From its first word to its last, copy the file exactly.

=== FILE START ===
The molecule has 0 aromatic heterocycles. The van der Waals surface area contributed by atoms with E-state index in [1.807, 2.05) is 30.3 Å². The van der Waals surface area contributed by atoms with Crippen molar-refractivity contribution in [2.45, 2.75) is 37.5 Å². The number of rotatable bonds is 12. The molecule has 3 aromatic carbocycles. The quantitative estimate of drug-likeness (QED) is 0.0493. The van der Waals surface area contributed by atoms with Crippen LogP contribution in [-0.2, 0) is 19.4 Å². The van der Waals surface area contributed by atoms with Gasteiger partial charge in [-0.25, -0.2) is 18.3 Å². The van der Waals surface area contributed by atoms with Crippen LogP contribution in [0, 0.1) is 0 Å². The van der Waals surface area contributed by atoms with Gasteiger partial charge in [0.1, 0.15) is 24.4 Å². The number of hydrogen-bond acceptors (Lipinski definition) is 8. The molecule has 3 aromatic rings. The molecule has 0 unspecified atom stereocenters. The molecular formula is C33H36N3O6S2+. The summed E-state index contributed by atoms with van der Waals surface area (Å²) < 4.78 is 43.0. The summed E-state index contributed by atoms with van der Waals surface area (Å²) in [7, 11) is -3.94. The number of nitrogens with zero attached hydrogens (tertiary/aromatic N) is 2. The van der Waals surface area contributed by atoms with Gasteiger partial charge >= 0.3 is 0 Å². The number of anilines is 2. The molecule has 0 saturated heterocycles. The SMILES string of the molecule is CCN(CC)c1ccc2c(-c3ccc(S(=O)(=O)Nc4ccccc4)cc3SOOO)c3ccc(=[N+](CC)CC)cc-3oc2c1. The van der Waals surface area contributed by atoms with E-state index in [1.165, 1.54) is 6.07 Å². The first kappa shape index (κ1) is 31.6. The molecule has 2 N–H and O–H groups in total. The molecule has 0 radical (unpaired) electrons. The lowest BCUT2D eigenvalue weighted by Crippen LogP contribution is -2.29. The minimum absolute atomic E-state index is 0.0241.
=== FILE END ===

The molecule has 0 aromatic heterocycles. The van der Waals surface area contributed by atoms with E-state index in [1.807, 2.05) is 30.3 Å². The van der Waals surface area contributed by atoms with Crippen molar-refractivity contribution in [2.45, 2.75) is 37.5 Å². The number of rotatable bonds is 12. The molecule has 3 aromatic carbocycles. The quantitative estimate of drug-likeness (QED) is 0.0493. The van der Waals surface area contributed by atoms with Crippen LogP contribution in [-0.2, 0) is 19.4 Å². The van der Waals surface area contributed by atoms with Gasteiger partial charge in [-0.25, -0.2) is 18.3 Å². The van der Waals surface area contributed by atoms with Crippen LogP contribution in [0, 0.1) is 0 Å². The van der Waals surface area contributed by atoms with Gasteiger partial charge in [0.1, 0.15) is 24.4 Å². The number of hydrogen-bond acceptors (Lipinski definition) is 8. The molecule has 3 aromatic rings. The molecule has 0 unspecified atom stereocenters. The molecular formula is C33H36N3O6S2+. The summed E-state index contributed by atoms with van der Waals surface area (Å²) < 4.78 is 43.0. The summed E-state index contributed by atoms with van der Waals surface area (Å²) in [7, 11) is -3.94. The number of nitrogens with zero attached hydrogens (tertiary/aromatic N) is 2. The van der Waals surface area contributed by atoms with Gasteiger partial charge >= 0.3 is 0 Å². The number of anilines is 2. The molecule has 0 saturated heterocycles. The SMILES string of the molecule is CCN(CC)c1ccc2c(-c3ccc(S(=O)(=O)Nc4ccccc4)cc3SOOO)c3ccc(=[N+](CC)CC)cc-3oc2c1. The van der Waals surface area contributed by atoms with E-state index in [1.165, 1.54) is 6.07 Å². The first kappa shape index (κ1) is 31.6. The molecule has 2 N–H and O–H groups in total. The molecule has 0 radical (unpaired) electrons. The lowest BCUT2D eigenvalue weighted by Crippen LogP contribution is -2.29. The minimum absolute atomic E-state index is 0.0241.